A woman in Pennsylvania has been finding “larvae or pupae” in large amounts in her kitchen, bathroom and living room. Our reader reports that to the naked eye, they appear to be “nothing”, but once she zooms in on them, one can make out the details that make her “sick”.
Our reader has 2 cats (one indoor cat, and one outdoor that hunts and “eats everything he can find”), and also has children. She is concerned about her and her kids health, saying she is worried they will get sick from the larvae. She also states, and makes clear through the various imagery she has provided (which we greatly appreciate), that the appearance of these larvae differ. Some are tan in color, some more pinkish, and others dark brown. Our reader has been on a constant “bug search” and cannot sleep.
It appears to us that these objects are not of larvae or pupae, but rather of eggs. Although this makes it nearly impossible for us to identify what will hatch from these eggs (especially given the multifarious colors these objects come in), this might also come as a relief to our reader, for if they are still at this stage, it is far easier to get rid of them. Whilst they are still eggs, our reader can simply vacuum the eggs up and throw away the vacuum cleaner bag afterward. Whether these are eggs or recently hatched larvae, the fact that our reader has been constantly finding more shows that either the species laying them can lay hundreds, if not thousands of eggs at a time, or that she has an infestation of more than one bug. Nonetheless, our reader is still lucky that she caught on so early on in the process, as most don’t. Of course it’s possible that some of these are larvae, while it’s great to get such magnified images, sometimes it makes it more difficult to identify something, so if our reader is certain that these are larva and not eggs or egg cases, we encourage her to send us a few images that are less zoomed in, and more clearly demonstrate a living organism.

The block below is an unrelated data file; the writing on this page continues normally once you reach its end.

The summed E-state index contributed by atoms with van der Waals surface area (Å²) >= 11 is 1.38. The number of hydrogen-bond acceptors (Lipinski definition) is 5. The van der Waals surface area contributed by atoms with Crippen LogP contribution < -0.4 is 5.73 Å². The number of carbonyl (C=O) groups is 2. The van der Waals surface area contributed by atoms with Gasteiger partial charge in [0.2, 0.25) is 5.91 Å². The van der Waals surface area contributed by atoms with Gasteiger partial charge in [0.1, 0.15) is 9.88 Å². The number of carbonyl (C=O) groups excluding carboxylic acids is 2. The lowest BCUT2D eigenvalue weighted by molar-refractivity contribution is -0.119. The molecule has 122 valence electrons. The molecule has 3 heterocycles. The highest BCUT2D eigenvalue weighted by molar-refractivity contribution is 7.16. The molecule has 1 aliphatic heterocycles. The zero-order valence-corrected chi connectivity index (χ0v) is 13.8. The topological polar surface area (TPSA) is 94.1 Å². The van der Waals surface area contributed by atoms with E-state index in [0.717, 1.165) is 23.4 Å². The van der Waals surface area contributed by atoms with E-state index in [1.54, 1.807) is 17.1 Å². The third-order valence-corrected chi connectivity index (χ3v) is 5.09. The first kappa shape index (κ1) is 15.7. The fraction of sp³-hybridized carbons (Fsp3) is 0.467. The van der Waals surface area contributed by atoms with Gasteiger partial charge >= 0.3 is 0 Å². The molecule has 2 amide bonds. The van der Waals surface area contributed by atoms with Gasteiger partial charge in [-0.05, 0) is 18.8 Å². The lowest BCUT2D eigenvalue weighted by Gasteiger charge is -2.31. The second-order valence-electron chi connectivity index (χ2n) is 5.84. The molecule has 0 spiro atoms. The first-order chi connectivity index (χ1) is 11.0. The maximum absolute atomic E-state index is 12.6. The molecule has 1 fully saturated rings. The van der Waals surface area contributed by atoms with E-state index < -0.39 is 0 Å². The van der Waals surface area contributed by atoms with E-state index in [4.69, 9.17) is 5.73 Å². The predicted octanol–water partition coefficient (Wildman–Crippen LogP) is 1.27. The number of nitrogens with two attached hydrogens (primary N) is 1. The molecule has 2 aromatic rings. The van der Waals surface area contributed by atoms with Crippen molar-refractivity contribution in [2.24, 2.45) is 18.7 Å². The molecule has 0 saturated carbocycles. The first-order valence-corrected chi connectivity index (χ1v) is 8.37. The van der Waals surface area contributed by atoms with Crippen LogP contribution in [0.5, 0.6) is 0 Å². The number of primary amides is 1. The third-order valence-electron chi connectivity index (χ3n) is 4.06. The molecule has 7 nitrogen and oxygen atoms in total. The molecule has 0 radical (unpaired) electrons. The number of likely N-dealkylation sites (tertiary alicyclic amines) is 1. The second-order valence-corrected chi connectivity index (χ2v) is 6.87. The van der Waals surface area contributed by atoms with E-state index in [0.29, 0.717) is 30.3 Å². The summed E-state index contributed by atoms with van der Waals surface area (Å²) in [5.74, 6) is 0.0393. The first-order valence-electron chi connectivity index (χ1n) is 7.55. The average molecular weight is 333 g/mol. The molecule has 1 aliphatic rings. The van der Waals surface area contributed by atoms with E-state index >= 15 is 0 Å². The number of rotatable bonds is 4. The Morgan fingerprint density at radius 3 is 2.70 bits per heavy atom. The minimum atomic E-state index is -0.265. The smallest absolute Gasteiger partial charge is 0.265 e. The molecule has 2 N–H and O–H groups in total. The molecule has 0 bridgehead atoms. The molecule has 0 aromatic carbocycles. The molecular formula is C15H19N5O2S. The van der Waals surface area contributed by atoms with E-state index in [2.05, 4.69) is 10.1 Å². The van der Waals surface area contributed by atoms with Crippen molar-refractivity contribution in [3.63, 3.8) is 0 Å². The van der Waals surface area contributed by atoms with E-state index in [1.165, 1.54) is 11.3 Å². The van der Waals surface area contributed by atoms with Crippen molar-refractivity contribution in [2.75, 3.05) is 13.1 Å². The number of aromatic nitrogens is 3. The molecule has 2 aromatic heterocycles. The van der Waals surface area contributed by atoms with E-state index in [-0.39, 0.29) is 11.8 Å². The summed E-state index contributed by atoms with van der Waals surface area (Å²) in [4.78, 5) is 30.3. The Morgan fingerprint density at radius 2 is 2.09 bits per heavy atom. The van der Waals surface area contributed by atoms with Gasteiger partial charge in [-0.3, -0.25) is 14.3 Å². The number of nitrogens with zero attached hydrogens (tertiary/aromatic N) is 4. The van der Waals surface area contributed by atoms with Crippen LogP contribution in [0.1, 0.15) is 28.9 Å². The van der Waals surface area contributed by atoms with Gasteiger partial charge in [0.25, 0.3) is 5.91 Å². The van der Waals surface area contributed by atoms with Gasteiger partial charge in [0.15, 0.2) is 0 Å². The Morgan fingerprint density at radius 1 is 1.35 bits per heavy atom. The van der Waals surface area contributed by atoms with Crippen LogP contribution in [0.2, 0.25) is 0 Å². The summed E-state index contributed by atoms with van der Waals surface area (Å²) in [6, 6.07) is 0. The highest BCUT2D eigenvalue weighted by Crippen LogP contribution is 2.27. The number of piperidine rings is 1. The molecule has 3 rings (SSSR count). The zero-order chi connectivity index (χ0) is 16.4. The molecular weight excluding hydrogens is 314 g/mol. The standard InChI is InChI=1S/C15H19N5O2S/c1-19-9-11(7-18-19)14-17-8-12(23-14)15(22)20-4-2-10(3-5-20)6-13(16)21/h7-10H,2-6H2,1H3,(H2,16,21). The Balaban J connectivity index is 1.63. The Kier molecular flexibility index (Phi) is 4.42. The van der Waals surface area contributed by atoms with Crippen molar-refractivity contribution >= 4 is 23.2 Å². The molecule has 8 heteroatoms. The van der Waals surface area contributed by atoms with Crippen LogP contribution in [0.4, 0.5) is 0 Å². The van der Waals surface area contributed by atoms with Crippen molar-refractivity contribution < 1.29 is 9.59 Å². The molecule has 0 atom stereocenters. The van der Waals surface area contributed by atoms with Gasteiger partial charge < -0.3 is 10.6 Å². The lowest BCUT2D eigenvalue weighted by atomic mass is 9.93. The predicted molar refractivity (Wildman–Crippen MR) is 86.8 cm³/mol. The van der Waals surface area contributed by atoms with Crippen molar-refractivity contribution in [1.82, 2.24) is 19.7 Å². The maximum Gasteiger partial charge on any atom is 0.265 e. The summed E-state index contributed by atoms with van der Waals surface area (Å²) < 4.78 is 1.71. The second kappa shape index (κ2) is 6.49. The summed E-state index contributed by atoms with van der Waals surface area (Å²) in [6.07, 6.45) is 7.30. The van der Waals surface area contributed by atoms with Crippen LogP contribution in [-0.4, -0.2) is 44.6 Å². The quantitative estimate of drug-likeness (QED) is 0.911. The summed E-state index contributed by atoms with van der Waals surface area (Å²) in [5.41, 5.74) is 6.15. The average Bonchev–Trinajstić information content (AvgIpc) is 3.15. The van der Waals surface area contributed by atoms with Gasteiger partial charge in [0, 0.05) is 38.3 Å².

Hence, we advise our reader to keep cleaning up these eggs as that will further prevent an infestation, but to be on the lookout for any insects or other bugs that may be laying these eggs. If she finds anything noteworthy, she may feel free to send us another query and more pictures. Furthermore, if she is concerned about the health of her cats, her children and/or herself, we recommend contacting medical professionals as soon as possible. Rather than consulting a regular doctor, we recommend taking herself and her kids to someone who specializes in parasitic relations. She can find someone like this by Googling ‘infectious disease physician (name of closest big city)’ or ‘travel disease doctor (name of closest big city)’. For her cats, simply taking them to the vet and explaining the problem should suffice in receiving a proper diagnosis and treatment.
|No Paywall Here!
All About Worms is and always has been a free resource. We don't hide our articles behind a paywall, or make you give us your email address, or restrict the number of articles you can read in a month if you don't give us money. That said, it does cost us money to pay our research authors, and to run and maintain the site, so if something you read here was helpful or useful, won't you consider donating something to help keep All About Worms free?
If our reader wishes to get a second opinion, it might be worth considering taking a sample of these objects to her local county extension office or to the entomology department at a nearby university to have them identified. And of course, if any of our other readers have any suggestions as to what these might be, they should feel free to comment those below.
To conclude, it is unclear what our reader has been finding in her home, as they appear to still be maturing in their eggs. We empathize with our reader’s state of mind, but we are also hopeful that if our reader cleans up these objects, and perhaps applies some of the other methods listed above, she will be free of this problem soon, and can have a good night’s rest.